Since Queen Anne’s death, the Duchess had acquired many new enemies. She had fallen out with her surviving daughters and most of her grandchildren, and the Whig party had long lost her allegiance. Her attitude to the new Hanoverian monarchy soon soured, and she developed a particular loathing for Caroline, Princess of Wales. Oddly, she was on rather better terms with several individuals she had detested in Queen Anne’s day. Although she turned him down, she was flattered when the widowed Duke of Somerset proposed. She even harboured kindly feelings for Jonathan Swift, declaring she had so enjoyed his Gulliver’s Travels she could forgive him anything.9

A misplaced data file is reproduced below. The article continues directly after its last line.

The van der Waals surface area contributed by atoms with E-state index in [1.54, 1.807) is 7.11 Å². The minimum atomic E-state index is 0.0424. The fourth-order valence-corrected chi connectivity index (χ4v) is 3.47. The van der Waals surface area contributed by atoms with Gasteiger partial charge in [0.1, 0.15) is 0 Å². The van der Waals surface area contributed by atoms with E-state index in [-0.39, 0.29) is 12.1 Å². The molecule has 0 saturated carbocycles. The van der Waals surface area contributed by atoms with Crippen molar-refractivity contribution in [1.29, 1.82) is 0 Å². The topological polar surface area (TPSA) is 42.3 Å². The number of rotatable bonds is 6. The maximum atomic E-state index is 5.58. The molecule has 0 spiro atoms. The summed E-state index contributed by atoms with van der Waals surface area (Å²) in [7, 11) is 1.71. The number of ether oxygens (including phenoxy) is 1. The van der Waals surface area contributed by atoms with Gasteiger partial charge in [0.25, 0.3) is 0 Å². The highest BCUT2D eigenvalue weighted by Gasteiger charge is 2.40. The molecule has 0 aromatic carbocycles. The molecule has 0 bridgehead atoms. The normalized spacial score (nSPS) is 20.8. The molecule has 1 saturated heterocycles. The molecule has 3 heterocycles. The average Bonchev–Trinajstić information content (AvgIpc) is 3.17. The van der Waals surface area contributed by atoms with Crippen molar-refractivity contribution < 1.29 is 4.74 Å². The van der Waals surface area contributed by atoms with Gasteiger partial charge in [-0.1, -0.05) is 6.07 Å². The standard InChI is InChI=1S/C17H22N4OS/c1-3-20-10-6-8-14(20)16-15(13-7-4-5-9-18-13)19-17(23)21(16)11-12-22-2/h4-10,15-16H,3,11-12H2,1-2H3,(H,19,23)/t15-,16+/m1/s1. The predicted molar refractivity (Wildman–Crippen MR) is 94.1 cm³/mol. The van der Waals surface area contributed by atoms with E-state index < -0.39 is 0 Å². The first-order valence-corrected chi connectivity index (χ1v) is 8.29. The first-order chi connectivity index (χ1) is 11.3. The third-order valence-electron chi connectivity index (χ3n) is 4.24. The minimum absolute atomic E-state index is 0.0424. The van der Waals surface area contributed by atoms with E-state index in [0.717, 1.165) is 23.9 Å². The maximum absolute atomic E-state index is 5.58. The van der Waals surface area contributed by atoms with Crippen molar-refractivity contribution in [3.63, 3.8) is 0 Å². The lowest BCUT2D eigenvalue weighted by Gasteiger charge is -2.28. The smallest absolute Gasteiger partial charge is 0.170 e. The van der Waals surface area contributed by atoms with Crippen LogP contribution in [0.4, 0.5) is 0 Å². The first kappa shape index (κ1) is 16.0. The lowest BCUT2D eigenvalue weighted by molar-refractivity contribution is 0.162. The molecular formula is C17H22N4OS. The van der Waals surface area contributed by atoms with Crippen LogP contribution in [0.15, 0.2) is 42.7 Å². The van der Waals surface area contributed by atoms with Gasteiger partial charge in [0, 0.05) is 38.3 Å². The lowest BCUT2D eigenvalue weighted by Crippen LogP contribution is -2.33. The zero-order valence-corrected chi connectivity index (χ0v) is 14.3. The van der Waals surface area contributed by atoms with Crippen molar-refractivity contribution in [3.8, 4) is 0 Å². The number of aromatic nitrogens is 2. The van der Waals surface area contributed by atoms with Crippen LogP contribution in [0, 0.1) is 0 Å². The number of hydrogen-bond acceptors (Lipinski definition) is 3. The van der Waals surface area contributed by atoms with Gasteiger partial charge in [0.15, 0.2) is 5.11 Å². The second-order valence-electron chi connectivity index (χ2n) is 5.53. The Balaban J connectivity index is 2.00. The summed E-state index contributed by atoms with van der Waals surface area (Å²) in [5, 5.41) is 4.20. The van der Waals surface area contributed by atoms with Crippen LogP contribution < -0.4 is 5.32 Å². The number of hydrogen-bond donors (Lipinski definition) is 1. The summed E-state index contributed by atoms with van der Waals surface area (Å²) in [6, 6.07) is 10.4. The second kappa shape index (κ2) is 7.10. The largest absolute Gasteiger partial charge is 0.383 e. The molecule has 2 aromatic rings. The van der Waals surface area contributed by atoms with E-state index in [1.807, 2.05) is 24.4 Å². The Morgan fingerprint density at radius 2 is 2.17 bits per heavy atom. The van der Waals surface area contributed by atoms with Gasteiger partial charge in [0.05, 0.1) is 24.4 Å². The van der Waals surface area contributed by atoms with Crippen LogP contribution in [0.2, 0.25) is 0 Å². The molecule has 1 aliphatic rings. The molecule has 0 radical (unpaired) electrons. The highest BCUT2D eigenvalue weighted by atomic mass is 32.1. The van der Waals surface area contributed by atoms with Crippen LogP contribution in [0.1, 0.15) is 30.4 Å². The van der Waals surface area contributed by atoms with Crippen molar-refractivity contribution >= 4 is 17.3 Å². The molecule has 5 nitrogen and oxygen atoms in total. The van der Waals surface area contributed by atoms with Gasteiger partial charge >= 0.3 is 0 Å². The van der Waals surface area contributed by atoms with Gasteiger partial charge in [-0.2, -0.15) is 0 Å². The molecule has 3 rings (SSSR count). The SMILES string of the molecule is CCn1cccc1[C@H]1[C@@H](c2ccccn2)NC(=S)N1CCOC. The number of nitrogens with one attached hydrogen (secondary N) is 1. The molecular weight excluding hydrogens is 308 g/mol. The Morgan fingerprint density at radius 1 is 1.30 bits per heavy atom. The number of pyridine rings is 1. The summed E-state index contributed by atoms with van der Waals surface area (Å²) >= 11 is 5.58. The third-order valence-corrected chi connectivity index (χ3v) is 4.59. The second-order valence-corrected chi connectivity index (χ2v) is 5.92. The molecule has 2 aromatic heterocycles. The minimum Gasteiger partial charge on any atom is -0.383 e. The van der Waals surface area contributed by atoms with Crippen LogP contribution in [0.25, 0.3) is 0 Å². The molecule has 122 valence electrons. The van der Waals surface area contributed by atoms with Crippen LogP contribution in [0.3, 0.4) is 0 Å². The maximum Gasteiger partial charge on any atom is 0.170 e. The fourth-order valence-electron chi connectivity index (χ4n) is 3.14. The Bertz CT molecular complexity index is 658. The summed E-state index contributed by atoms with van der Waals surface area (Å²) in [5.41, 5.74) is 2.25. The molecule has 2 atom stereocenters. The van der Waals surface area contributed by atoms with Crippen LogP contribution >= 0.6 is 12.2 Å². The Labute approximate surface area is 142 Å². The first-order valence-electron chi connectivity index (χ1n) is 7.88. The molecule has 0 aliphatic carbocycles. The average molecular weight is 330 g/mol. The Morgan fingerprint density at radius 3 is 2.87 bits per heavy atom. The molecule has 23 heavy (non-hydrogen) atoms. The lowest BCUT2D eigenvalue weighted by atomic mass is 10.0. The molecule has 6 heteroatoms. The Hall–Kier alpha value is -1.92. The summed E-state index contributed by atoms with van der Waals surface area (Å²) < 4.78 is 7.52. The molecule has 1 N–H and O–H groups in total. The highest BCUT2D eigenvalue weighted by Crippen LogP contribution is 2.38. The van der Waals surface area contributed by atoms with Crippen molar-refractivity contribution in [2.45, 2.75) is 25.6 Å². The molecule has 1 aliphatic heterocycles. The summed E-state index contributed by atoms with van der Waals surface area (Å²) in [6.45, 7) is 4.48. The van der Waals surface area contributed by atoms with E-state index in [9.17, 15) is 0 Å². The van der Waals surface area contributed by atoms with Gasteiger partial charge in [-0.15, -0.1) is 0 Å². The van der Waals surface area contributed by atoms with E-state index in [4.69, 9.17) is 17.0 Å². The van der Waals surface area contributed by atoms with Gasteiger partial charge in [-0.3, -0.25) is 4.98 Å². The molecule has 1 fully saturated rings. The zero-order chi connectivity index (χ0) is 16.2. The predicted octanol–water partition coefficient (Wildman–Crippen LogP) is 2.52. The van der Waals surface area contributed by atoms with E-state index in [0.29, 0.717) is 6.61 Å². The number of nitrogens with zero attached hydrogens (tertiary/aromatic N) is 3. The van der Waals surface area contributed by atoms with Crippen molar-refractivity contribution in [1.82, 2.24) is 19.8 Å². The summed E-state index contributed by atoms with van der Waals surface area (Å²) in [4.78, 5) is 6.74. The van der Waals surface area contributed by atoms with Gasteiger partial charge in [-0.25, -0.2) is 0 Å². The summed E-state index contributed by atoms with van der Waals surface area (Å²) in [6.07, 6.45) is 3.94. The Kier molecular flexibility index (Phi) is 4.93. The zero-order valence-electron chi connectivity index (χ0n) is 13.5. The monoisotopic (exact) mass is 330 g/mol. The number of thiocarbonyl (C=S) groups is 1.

With most of the world, however, the Duchess lived out of harmony. Her husband’s former chaplain told her that this was the inevitable fate of a person who exhibited “ill grounded suspicions, violent passions and a boundless liberty of expressing resentment of persons without distinction from the Prince downwards.” He informed her that, universally applied, her level of candour would “destroy society,” an assessment which, if Sarah found offensive, was certainly accurate.10 (Pg.536)
WE&P by EZorrilla.